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Is your supply chain genuinely sustainable?

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As consumer expectations around sustainability grow, every single aspect of a business’s supply chain is a potential weak link. The following guest post gives a sneak peak into the latest episode of Eden Talks, the new podcast from Edenhouse, where the company’s Chief Technology Officer Andy Bell discusses why it’s vital that businesses can manage their supply chain effectively and efficiently.

Sustainability is becoming ever more important in the choices we make every day. From reducing our carbon footprint to buying from local suppliers, as consumers, we’re increasingly doing our bit. That, in turn, raises our expectations of what the brands we buy from should be doing too.

Speaking on the second episode of Eden Talks, the new podcast from Edenhouse, the company’s Chief Technology Officer Andy Bell said that there’d been a marked shift in expectations over recent years.

“We've seen new legislation in many areas to support this being introduced, and all of this exerts pressure on businesses to really demonstrate their green credentials,” he told Edenhouse colleague, Solution Architect Jennifer Hilliard.

“Customers are looking to ensure that what they're buying is sustainably and ethically-sourced and traceable, that suppliers or producers aren't exploiting cheap labour, that human rights aren’t being violated and that the carbon footprint is minimised right throughout the supply chain from raw material supply, production, storage and distribution.”

The changing dynamics of supply chain management

The shifting focus of the supply chain is an interesting challenge for businesses to deal with, given everything else going on in the world.

Previously, conversations in businesses up and down the country focused on optimising efficiencies and keeping costs low. Manufacturing, for example, was sent offshore; if goods could be manufactured at a lower cost overseas then that’s what happened – and often a blind eye was turned to how workers were treated, or how well they were paid.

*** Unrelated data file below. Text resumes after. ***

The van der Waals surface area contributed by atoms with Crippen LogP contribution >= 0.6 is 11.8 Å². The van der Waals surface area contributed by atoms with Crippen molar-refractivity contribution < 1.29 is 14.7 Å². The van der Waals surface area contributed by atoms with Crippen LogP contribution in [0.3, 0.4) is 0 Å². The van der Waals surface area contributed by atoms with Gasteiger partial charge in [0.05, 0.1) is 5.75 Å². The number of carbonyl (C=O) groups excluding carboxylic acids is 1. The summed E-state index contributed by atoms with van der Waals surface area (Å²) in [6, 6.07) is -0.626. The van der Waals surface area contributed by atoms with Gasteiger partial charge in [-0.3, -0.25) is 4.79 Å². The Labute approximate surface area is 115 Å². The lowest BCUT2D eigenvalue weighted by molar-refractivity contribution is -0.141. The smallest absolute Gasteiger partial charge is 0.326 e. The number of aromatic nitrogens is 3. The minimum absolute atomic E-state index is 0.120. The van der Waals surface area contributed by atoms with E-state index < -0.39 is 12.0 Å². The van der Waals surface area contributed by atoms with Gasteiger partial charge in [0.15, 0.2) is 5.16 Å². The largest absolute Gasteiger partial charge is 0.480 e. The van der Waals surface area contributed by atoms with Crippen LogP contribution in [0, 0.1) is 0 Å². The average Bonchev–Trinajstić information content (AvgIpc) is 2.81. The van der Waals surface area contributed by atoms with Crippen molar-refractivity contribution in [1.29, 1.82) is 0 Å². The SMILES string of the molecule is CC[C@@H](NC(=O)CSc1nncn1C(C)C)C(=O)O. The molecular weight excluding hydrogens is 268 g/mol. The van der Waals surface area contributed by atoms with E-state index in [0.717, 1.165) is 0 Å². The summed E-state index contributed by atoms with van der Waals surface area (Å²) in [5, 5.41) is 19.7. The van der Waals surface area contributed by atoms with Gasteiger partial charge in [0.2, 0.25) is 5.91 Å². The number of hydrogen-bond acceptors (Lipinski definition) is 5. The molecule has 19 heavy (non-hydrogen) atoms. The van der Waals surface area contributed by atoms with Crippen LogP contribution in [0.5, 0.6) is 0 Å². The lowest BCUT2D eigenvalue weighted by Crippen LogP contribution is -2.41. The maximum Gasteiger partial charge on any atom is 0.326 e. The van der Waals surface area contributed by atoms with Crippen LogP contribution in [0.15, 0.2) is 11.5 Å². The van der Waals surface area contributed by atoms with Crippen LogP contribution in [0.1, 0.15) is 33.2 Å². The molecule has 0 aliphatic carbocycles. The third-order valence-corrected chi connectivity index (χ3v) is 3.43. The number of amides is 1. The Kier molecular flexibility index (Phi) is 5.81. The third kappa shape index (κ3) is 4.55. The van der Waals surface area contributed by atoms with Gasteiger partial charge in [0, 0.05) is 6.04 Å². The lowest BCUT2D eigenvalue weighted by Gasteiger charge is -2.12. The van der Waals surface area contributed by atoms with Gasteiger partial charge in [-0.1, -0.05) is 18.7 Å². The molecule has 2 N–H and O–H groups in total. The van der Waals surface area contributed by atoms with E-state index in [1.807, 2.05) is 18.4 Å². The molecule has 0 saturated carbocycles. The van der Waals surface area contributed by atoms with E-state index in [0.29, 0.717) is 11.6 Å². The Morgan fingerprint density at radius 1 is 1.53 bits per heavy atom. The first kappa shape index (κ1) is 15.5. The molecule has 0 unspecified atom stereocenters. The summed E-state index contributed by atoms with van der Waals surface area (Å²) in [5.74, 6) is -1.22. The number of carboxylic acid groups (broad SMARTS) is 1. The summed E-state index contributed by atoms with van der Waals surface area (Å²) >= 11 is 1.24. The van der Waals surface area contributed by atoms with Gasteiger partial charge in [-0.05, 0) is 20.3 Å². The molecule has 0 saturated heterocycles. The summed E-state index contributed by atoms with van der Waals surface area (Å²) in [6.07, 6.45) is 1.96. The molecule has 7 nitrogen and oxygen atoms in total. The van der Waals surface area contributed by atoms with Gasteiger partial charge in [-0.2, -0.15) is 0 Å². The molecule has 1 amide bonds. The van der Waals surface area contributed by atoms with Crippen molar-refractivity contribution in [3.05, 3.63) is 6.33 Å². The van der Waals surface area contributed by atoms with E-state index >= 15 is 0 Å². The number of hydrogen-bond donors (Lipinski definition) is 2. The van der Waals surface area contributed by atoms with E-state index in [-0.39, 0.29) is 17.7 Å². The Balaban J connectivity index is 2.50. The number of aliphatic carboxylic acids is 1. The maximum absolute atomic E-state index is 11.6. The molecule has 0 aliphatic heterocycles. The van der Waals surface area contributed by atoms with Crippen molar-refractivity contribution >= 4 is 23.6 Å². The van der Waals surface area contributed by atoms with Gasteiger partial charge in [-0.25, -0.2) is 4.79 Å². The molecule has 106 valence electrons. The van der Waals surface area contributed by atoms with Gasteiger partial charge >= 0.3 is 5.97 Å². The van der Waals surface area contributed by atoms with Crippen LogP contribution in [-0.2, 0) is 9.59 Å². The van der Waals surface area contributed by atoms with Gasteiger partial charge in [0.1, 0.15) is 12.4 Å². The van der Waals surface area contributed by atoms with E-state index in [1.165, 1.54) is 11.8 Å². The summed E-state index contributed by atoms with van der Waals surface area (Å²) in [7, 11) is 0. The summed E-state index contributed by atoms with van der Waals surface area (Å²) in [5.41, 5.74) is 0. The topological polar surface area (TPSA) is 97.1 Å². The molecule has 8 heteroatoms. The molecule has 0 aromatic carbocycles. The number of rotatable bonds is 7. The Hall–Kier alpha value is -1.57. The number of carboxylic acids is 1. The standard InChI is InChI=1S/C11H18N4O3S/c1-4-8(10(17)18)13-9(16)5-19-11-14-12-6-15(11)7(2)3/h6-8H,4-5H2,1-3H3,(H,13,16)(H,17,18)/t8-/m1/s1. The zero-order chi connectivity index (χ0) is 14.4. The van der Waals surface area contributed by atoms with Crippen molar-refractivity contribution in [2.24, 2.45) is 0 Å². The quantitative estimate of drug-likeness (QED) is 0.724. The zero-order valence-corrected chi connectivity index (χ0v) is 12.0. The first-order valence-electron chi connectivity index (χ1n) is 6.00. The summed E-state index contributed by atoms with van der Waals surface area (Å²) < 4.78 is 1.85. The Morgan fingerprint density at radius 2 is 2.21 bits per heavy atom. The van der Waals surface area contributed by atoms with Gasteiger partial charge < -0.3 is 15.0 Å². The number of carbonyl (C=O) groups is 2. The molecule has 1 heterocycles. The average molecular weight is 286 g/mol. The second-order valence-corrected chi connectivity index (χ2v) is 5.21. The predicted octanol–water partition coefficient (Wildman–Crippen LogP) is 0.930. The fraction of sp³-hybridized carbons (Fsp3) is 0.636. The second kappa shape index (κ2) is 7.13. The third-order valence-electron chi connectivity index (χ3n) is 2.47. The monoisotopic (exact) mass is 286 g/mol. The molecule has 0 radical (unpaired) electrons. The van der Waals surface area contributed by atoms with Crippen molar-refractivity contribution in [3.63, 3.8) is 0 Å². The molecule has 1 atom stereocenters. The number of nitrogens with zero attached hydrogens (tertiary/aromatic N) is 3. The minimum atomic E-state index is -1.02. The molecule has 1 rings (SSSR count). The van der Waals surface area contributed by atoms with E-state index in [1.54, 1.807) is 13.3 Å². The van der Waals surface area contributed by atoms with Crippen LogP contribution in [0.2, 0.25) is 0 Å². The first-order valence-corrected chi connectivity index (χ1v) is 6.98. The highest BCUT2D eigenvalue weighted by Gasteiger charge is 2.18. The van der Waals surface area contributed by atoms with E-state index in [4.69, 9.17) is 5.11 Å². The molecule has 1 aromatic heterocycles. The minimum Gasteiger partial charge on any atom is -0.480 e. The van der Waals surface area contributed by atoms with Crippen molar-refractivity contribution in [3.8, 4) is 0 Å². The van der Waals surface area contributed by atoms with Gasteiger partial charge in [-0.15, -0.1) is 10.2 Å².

“We tend to see things going in cycles,” said Bell. “So, while over the past couple of decades we've seen heavy globalisation of supply chains, in more recent times things have shifted as businesses recognise the imperative to reduce their carbon footprint.

“We've seen a trend back to a desire for more locally, responsibly-sourced goods and most recently, in the current pandemic era, we're seeing customers actively seeking to support small independent businesses and helping to support local jobs and economies.”

In fact, a Neilsen survey finding that 81 per cent of global respondents felt strongly that companies should help improve the environment., 73 per cent saying they would definitely or probably change their consumption habits to reduce their impact on the environment, and a further 46 per cent saying they would be willing to forgo a brand name to buy environmentally-friendly products.

Supply chain sustainability – understanding every component

The pressure’s on for businesses to ensure they’re doing all of the right things – both in the way they operate and act on a day-to-day basis, but also that their suppliers are doing things in the right way, too.

“Businesses need to ensure that they can evidence their compliance with all of these things that customers are now looking for,” said Bell. “This is fundamentally all about trust. Trust at a transactional level between businesses in the upstream supply chain, to provide that traceability so no rogue or inferior quality or uncertified components are able to get in.

“Component traceability has always been hugely important in industries such as aerospace, for example. In the event of an aircraft accident, investigators need to be able to identify whether there are any component quality issues out of several thousand components in a plane.

“What we're now seeing is that level of rigour and scrutiny being applied much more widely across all sorts of other industries, products and services, particularly in things like food, consumer products and clothing.”

A global pandemic may seem like an inopportune moment for businesses to have to review their whole supply chain to ensure every facet is operating in the most ethical way possible. However, this desire for more responsibility from those who are providing consumers with goods has been coming for some time and needs to be addressed.

Pandemic speeds up the rate of change

In many areas – particularly the technology industry – COVID-19 has simply sped up the process of change; and with the spotlight thrust upon those local businesses who are struggling to survive, it’s easy to understand why.

But, of course, things still have to make business sense.

“It’s still a natural requirement for businesses to ensure that their supply chains remain efficient and cost-effective,” said Bell.

“To do this effectively, customers and businesses need to be able to look at and optimise their supply chains holistically.

“So, for example, outsourcing manufacturing to a lower-cost country where products can be produced more cheaply is often offset by higher transportation fuel costs to transport the goods to where they need to be.

“It's all about seeing the big picture of all of that and making holistic, coherent decisions.”

Tune in to the second episode of the Eden Talks podcast to hear more on how businesses can build a sustainable global supply chain, the challenges of managing a supply chain during COVID-19 and what brands are risking if they get caught up in a supply chain scandal.

Available on Spotify and Apple Podcasts

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